The Boy Who Built a Wall Around Himself – Children’s Book Review

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From the Cover of The Boy Who Built a Wall Around Himself by Ali Redford:

“Boy built a wall to keep himself safe. Behind it he felt strong and more protected. Then Someone Kind came along. She bounced a ball, sang and painted on the other side of the wall, and Boy began to wonder if life on the other side might be better after all.

Written for children aged four to nine, this full-colour picture book uses a simple metaphor to explain how children who have had painful or traumatic experiences can build barriers between themselves and other people. It will help children explore their feelings, encourage communication and build trust.”

Grade:

5 hoots out of 5

Transfiguring Adoption awarded this book 5 Hoots out of 5 based on how useful it will be for a foster/adoptive family. [Learn more about our Hoot grading system here.]

What Our Family Thought:

We strongly recommend this book for foster and adoptive families of kids from with a history of trauma or emotional pain. One of our older children when asked how many hoots the book should receive stated that it should get an 11! The target audience is ages 4 through 9, but even our older children were able to really relate to and enjoy this book.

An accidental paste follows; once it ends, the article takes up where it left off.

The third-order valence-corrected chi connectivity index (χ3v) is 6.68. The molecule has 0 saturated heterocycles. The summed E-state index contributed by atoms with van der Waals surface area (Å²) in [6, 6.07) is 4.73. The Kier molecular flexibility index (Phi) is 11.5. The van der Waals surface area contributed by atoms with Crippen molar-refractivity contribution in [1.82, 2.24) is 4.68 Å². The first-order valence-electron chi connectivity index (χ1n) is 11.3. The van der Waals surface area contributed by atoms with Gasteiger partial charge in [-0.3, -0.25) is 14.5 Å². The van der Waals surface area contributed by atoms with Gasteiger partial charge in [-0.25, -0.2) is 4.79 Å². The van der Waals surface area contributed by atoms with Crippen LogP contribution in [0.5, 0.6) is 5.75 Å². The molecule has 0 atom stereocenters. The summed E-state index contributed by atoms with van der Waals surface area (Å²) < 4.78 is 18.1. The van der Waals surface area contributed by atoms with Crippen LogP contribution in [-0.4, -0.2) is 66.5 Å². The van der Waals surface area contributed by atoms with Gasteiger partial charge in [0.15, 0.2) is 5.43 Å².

The illustrations are very well done and use the contrast of color pictures to show positive emotions and actions—happiness, kindness, playfulness, connectedness—and grayscale pictures to portray scenes reflecting negative emotions—sad, scared, lonely. Our children (ages 9 to 17) all picked up on and appreciated this visual depiction of feelings.

The Boy Who Built a Wall Around Himself offers hope and compassion to children who have suffered, and it provides parents and caregivers an opportunity to start important conversations about emotions, trauma, and metaphorical walls and connect with children in their care. It would be a great book for a foster or adoptive parent who has been attempting to reach a child and build trust but has had a hard time reaching the child or a child who seems close to attaching but still a little scared and resistant.

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It’s Your Turn:

  1. What do you think Boy was scared about?
  2. Why do you think Boy lied, stole things, and fought?
  3. Why did Boy like the wall at the beginning?
  4. Why didn’t he want the wall at the end?
  5. Is Someone Kind a safe person? Why or why not?
  6. Boy’s wall kept him safe. Why didn’t he need the wall at the end of the book?
  7. Do you ever get scared?
  8. Who are safe adults you can talk to?
  9. Ask your foster/adoptive parent(s) if they see you using a wall like Boy? What do they see?
  10. Talk about one thing you can do this week as a family to start bringing the wall down.

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